Legislation from Rep. Janet Trujillo, R-Idaho Falls, cleared the House Revenue & Taxation Committee on a party-line vote this morning to cut the budgeting capacity of local taxing districts – including cities, counties, and school districts – in which previously private property is purchased by the state and taken off the tax rolls. It came amid talk that the state of Idaho is going to purchase property on the Hewlett-Packard campus in Boise for the state Tax Commission, which is losing its current office space; the bill includes an emergency clause making it effective retroactively back to Jan. 1 of this year.
The bill was opposed by both the Association of Idaho Cities and the Idaho Association of Counties, who raised questions about the impacts it could have both in Boise and in other parts of the state, when the state endowment purchases large tracts of timber land.
Seth Grigg of the cities association said, “This is new to us – we weren’t consulted on this particular issue. And we are very concerned about the potential impact this would have on the taxing districts here. There is potential this could have impacts elsewhere.”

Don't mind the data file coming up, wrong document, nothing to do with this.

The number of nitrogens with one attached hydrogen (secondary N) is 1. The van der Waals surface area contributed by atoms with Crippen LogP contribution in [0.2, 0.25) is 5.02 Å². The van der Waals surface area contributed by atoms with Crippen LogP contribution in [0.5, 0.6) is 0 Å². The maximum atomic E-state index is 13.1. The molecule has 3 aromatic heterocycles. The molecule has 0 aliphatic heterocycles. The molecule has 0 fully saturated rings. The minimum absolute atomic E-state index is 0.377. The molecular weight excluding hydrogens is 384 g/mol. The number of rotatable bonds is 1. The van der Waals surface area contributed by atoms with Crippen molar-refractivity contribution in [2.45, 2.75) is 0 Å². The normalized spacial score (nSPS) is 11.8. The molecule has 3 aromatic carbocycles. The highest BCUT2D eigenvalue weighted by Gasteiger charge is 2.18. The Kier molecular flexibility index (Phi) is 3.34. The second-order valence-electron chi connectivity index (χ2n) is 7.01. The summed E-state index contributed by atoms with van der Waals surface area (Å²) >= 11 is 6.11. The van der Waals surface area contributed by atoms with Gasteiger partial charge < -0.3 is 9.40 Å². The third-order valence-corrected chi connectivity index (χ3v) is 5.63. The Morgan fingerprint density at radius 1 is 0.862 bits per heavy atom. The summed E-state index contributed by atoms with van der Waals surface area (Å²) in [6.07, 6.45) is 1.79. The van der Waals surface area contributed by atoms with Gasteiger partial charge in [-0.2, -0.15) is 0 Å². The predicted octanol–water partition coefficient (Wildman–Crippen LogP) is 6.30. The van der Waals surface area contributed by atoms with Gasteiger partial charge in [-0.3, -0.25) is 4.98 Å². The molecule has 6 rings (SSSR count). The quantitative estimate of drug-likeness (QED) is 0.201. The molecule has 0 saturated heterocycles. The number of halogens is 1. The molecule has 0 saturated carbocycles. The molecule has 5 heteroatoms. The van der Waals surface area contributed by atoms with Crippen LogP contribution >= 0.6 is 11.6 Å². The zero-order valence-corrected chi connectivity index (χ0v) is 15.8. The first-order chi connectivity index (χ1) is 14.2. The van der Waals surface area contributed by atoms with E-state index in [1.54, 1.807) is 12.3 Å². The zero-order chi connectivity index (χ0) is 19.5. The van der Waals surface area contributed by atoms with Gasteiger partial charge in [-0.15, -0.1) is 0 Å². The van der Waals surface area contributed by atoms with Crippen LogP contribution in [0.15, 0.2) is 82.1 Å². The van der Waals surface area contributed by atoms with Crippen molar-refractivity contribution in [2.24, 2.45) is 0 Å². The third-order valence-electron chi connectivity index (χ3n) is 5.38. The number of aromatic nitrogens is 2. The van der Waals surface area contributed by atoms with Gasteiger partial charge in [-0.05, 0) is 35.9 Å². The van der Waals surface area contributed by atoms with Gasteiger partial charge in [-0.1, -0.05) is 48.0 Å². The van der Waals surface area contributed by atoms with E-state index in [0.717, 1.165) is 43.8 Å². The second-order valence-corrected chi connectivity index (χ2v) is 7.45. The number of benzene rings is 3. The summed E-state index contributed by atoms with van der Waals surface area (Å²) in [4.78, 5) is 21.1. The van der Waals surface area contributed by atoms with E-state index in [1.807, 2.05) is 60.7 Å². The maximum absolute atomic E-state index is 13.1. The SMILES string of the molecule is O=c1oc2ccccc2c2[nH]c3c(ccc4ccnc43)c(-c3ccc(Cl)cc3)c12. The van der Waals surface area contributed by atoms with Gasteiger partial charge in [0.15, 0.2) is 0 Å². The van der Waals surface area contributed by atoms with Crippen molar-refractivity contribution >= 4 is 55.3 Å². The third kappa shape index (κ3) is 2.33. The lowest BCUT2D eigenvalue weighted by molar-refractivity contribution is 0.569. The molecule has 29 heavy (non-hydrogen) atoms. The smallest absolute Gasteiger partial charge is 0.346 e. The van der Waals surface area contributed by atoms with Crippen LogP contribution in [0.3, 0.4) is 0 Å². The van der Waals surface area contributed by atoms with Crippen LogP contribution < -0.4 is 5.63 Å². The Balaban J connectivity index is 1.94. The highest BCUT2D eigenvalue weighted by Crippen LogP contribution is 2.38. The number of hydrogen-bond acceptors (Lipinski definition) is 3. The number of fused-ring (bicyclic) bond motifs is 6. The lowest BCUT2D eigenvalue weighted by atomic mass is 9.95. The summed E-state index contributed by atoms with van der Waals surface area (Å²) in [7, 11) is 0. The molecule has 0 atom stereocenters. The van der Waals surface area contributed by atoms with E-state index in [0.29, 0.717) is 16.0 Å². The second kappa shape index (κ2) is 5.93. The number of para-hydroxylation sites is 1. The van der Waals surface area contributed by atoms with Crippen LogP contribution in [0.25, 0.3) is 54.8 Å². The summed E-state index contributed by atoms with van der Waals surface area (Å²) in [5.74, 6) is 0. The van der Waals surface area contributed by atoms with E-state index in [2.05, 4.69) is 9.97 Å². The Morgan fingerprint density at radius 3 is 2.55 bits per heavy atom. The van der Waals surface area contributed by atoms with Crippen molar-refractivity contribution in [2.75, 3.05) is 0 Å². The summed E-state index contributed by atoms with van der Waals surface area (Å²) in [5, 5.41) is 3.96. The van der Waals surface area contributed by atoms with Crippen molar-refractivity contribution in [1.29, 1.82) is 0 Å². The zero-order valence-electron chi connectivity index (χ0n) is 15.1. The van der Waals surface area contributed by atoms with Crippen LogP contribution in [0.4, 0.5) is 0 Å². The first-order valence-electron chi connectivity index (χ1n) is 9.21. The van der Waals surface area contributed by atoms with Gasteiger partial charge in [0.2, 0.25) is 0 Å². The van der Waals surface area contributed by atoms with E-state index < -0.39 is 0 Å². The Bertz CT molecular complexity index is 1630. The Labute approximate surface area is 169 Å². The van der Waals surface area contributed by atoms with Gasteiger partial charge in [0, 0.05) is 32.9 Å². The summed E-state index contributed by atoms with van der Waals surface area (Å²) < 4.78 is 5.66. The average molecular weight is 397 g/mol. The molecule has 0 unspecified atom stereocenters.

Teresa Baker, of the counties association, told the committee, “Even when property comes off the tax rolls, there still is a need to provide services to that property.”
In addition, Baker said removing the value of state-purchased land from a county’s budgeting capacity could impact federal PILT, or Payment In Lieu of Taxes, payments to the county, which are calculated based on the county’s budgeting capacity. “That will reduce the PILT that we would get from the federal government for the other federal lands that are there in those areas,” she said.
Trujillo said the Idaho Constitution requires publicly owned buildings to be exempted from taxation, but because we’ve always removed them only from tax revenue – not also from budgeting capacity – they’ve not been fully exempted, as the responsibility for those exempted taxes then shifts to other property taxpayers in the district.
“We are purchasing the Hewlett-Packard buildings – hopefully I’m not letting the cat out of the bag on this,” Trujillo told the committee. “We need to be able to remove that completely from the tax structure.” She said that would avoid a tax shift to the citizens of Ada County.
Rep. John Gannon, D-Boise, who along with Rep. Mat Erpelding, D-Boise, voted against the bill, said, “Just because a property goes off the rolls doesn’t mean that the services don’t have to be provided,” from police and fire to roads and snow removal. “It still has to be provided.”